La La Land (2016)

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As Sebastian and Mia, Gosling and Stone simply glow…

A little less than a week ago, I finally got to buying four classic films starring the legendary Fred Astaire and Ginger Rodgers. Those two cinema icons are some of the few I can watch and have all the worries of my life wash away. That feeling came to me a lot while watching the visually glorious La La Land. It manages to balance being loyal to both the old school and the current.

After his highly entertaining movie Whiplash in 2014, director Damien Chazelle is proving he is more than a one trick pony. In a year of many downers across the globe, here is one of the years clear front-runners for best picture, and it is jubilant and energetic and toe tapping fun. The opening number (“Another Day in the Sun”)  is like one we never have seen, and may never again: it takes place in a traffic jam. How many other musicals can say they have a dance number in a traffic jam? That alone is stunning.

Emma Stone has never been better. She stars as Mia, a young wanna be movie star who has been trying and failing at auditions for years, scrapping around working at the coffee shop right next to where they filmed a scene with Bogie and Bergman in Casablanca. Eventually, she meets Ryan Gosling’s Sebastian. He is a die-hard devotee of Jazz, who plays at locals but never gets to have his music heard. Their personalities collide in another number with dancing that had shades of Astaire and Rodgers.

Learning dance numbers can never be easy, and we can see how much rehearsal was put into learning the numbers. One easy way to see this is that each number is, for the most part, shot by Chazelle in long takes. In other words, the actors had little to no room for error.

There are other minor roles, including Oscar Winner J.K. Simmons who proves there really are no small parts. There is also singer John Legend as one of Sebastian’s old friends, proving he has some actual talent beyond the singing world.

Of course, the music is stellar all around. Composer Justin Hurwitz has made a soundtrack (which I bought very shortly after seeing the film) with tunes that leeches happily on your brain and heart for the next couple months, if not the rest of your days.

Parents, it makes me happier than I thought possible to say that this movie is not that bad for young people. The rating is PG-13 rating is for swearing, and that is it (there is one F bomb, and someone gives the finger to another character, but that is it). All the language is no worse than that of a typical middle school lunchroom (minus the dancing). No violence or sexuality of any kind (minus kissing). If your kids are in middle school, they are ok with this film.

Is this really what it is like to work in Hollywood? I can only assume yes. There has to be struggle and strife to get a good start. La La Land makes that clear. It also makes clear that making a musical must be fun. You will get that sense through the whole time you are sitting in the theater…tapping your feet.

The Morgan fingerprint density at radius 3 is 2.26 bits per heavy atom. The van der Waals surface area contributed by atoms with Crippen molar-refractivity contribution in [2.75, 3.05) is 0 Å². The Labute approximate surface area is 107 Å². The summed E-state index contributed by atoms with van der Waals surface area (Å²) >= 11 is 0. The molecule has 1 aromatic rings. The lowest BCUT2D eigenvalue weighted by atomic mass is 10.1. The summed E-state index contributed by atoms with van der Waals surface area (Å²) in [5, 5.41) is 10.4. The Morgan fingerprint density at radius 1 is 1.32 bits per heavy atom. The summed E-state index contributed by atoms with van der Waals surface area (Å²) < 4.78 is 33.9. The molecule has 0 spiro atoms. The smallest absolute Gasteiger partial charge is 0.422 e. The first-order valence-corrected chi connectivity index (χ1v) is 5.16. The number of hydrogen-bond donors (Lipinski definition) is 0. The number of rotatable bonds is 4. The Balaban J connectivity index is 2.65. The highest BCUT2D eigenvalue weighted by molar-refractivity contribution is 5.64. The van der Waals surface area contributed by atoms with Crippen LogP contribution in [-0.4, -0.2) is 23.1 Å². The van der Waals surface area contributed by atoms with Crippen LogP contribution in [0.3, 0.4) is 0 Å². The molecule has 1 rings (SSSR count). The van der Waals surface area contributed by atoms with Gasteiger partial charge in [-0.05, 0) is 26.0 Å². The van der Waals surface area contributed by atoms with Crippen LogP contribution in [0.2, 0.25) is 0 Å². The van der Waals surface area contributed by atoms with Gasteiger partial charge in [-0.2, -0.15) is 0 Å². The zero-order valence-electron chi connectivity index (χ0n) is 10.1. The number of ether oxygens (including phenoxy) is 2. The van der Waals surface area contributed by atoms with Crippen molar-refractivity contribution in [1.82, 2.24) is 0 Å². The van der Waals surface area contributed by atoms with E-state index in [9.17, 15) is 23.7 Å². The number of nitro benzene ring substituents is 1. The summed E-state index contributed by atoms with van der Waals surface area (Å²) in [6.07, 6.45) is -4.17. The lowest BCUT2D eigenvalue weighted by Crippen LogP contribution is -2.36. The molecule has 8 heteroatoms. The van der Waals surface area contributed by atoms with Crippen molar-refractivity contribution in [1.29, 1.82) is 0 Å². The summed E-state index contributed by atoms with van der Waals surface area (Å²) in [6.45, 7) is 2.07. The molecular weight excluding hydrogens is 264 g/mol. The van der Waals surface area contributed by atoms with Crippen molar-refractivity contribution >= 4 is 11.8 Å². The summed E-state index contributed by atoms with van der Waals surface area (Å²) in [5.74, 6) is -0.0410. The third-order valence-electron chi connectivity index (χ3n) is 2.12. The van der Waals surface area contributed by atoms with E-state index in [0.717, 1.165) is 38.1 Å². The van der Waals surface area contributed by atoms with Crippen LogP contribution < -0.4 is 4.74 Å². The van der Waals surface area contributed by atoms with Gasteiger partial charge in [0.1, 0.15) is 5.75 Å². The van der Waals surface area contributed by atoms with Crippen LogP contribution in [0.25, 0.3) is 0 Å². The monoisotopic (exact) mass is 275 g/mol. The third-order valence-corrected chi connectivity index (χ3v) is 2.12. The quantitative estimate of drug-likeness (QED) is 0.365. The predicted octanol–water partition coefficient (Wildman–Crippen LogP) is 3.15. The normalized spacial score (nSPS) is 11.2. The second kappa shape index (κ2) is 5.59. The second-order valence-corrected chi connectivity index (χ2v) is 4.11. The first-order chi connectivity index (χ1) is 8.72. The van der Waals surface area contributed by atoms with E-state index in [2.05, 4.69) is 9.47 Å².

It has seldom felt so good to be a fool who dreams.

Overall: Five Stars *****

 

 

Life, Animated (2016)

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Owen Suskind, the autistic man at the center of “Life, Animated”

Seldom have I been able to find it harder to start talking about a movie. Then again, seldom have I had an emotional response than the one I had when I first saw Life, Animated, clearly one of the best films of the year.

It is a documentary of Owen Suskind. He, along with interviews of his parents and older brother Walt, tells what it is like living with autism. We learn he was diagnosed at age 3, and was virtually quiet most of his childhood. His only time he was social was when he would watch Disney movies with the family.

The movie does not bore us with the facts we could find online about autism, or spend too much time talking to doctors and researchers. We just get a glimpse at the life of an extraordinary mind that (like others on the spectrum) see the world in a totally different way.

I guess there is no way around it: I should mention that I myself am autistic (I was diagnosed with Asperger’s Syndrome back in High School).My escape as a kid was movies, and I can still remember the covers of every Disney film we owned (I moved on to more than Disney films. I assume it was to broaden my horizon.) There is a part in this movie where Cornelia (Owen’s mom) says how, while the world changes (believe me, change is very difficult for people with autism), the movies stay the same. I could not have put it better myself.

Parents, there is one awkward reference made in the film by Owen’s older brother Walt. It is about how to get Owen to learn about sex (being that he watches only Disney movies, obviously nothing more happens past the kiss). Aside from that reference, and some occasional swearing, the movie’s ok for Middle School and up.